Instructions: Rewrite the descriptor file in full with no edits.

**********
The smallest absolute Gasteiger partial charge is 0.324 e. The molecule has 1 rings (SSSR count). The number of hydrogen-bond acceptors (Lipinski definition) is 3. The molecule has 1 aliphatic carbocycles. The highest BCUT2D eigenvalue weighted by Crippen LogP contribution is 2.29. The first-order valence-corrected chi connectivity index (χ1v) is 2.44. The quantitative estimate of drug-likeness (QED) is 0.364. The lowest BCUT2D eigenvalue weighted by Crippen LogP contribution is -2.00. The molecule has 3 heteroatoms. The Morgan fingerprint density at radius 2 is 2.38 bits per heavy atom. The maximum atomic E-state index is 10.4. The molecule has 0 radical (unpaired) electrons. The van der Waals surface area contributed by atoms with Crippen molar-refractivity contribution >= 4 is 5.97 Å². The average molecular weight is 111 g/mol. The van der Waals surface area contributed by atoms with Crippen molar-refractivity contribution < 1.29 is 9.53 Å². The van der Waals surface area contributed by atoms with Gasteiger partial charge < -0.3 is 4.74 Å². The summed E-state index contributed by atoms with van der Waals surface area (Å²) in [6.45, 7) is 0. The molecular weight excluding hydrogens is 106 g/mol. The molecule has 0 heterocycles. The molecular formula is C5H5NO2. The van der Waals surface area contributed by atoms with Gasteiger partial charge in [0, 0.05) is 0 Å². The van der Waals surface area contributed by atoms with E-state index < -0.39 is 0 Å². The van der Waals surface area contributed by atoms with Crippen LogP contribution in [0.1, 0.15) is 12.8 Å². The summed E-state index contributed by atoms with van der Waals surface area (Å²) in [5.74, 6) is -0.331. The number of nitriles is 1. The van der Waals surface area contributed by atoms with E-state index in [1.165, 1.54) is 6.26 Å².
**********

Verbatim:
The smallest absolute Gasteiger partial charge is 0.324 e. The molecule has 1 rings (SSSR count). The number of hydrogen-bond acceptors (Lipinski definition) is 3. The molecule has 1 aliphatic carbocycles. The highest BCUT2D eigenvalue weighted by Crippen LogP contribution is 2.29. The first-order valence-corrected chi connectivity index (χ1v) is 2.44. The quantitative estimate of drug-likeness (QED) is 0.364. The lowest BCUT2D eigenvalue weighted by Crippen LogP contribution is -2.00. The molecule has 3 heteroatoms. The Morgan fingerprint density at radius 2 is 2.38 bits per heavy atom. The maximum atomic E-state index is 10.4. The molecule has 0 radical (unpaired) electrons. The van der Waals surface area contributed by atoms with Crippen molar-refractivity contribution >= 4 is 5.97 Å². The average molecular weight is 111 g/mol. The van der Waals surface area contributed by atoms with Crippen molar-refractivity contribution < 1.29 is 9.53 Å². The van der Waals surface area contributed by atoms with Gasteiger partial charge < -0.3 is 4.74 Å². The summed E-state index contributed by atoms with van der Waals surface area (Å²) in [6.45, 7) is 0. The molecular weight excluding hydrogens is 106 g/mol. The molecule has 0 heterocycles. The molecular formula is C5H5NO2. The van der Waals surface area contributed by atoms with Gasteiger partial charge in [0, 0.05) is 0 Å². The van der Waals surface area contributed by atoms with E-state index < -0.39 is 0 Å². The van der Waals surface area contributed by atoms with Crippen LogP contribution in [0.1, 0.15) is 12.8 Å². The summed E-state index contributed by atoms with van der Waals surface area (Å²) in [5.74, 6) is -0.331. The number of nitriles is 1. The van der Waals surface area contributed by atoms with E-state index in [1.165, 1.54) is 6.26 Å².